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Is the desktop computer going the way of the dodo bird?

Desktops on the Way Out
Laptop computers and WiFi connections make it possible to work in all kinds of environments -- including your own couch.
Laptop computers and WiFi connections make it possible to work in all kinds of environments -- including your own couch.

As necessary as computers are to productivity in the workplace and even at home, it's becoming harder to get ahead in the world without using one. You could even say we've become dependent on them. For a long time, desktop machines were the preferred choice. But now that Wi-Fi is easy to find and often free, mobile connectivity is easier and more common than ever -- especially with the recent social networking boom.

Notebook computers found their niche with traveling business professionals in the late '80s and early '90s but were much too expensive for most people to afford. They had other faults, too; notebooks traditionally had limited storage and computing power. But computer manufacturers have been able to close the processing power gap between desktops and laptops. In fact, the cost of manufacturing LCD screens, still one of the most expensive parts of notebook computers, have been falling, too.

Desktops still hold an edge when it comes to computing power, and they can be hooked up to large monitors, too. But docking stations give notebook users the ability to use larger, crisper displays when at home or in the office and the costs of external storage devices has come down, making the idea of carrying a portable computer more attractive.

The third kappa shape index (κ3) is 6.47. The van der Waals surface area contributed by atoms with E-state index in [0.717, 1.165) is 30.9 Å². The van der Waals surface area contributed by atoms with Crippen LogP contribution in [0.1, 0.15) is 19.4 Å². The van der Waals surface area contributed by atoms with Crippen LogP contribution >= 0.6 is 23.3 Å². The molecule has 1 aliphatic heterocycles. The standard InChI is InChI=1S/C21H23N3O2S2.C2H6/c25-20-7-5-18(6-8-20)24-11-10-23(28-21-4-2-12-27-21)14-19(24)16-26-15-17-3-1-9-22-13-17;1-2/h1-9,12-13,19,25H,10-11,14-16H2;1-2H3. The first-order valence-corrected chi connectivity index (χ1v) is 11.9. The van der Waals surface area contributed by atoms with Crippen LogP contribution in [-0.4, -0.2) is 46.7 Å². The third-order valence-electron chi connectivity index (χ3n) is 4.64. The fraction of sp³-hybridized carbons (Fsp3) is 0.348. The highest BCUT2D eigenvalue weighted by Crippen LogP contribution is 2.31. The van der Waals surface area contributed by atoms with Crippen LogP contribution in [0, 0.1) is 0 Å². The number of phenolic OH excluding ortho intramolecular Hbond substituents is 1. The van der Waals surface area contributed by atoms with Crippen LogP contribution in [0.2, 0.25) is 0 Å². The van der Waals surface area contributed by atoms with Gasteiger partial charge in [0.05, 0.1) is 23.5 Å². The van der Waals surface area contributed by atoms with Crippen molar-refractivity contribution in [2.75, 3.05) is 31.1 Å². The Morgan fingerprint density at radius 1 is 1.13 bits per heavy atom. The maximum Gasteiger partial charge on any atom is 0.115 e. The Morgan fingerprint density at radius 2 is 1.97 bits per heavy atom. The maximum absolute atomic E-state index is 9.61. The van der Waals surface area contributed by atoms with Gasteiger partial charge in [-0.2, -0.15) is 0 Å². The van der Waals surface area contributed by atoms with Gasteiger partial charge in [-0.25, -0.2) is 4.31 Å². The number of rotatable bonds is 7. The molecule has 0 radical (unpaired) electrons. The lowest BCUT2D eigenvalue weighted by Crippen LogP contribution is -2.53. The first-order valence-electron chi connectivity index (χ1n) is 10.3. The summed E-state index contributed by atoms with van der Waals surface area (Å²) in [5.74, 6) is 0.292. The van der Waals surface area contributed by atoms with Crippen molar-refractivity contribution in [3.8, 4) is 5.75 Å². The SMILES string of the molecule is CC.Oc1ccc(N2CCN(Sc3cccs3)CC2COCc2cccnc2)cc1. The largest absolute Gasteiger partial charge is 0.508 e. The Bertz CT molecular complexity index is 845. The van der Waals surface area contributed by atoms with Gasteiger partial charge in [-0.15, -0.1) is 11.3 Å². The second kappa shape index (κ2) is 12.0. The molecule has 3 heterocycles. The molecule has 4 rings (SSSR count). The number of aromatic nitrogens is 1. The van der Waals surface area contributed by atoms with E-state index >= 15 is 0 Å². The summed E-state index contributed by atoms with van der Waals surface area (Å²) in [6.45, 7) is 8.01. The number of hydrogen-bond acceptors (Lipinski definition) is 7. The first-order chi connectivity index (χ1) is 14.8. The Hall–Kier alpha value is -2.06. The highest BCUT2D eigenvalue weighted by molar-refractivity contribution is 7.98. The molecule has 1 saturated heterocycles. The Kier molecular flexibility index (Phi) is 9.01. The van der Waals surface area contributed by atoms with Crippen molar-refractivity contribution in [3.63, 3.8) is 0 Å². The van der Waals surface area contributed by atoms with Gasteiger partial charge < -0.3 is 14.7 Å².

Recently, even notebook sales have given way to something totally new. Netbooks are small notebook computers with lower-power processors and a scaled-down feature set. Despite their apparent shortcomings, netbooks seem to be popping up everywhere. In 2009, 13.5 million netbooks were sold throughout the world [source: Canalys]. It may have something to do with affordability -- for less than $300, you can get you hands on one of these mini notebooks [source: Dell].

In general, netbooks don't have an optical drive, so you won't be able to use CD-ROMs or DVD-ROMs. But with seemingly ubiquitous broadband access, you can accomplish many of the same tasks online. Netbooks are so tied in with Internet access that telecommunication companies such as AT&T and Verizon have taken to selling them packaged with wireless Internet service.

That's one side of the story. Now let's look at why desktops aren't so easy to replace in the next section.

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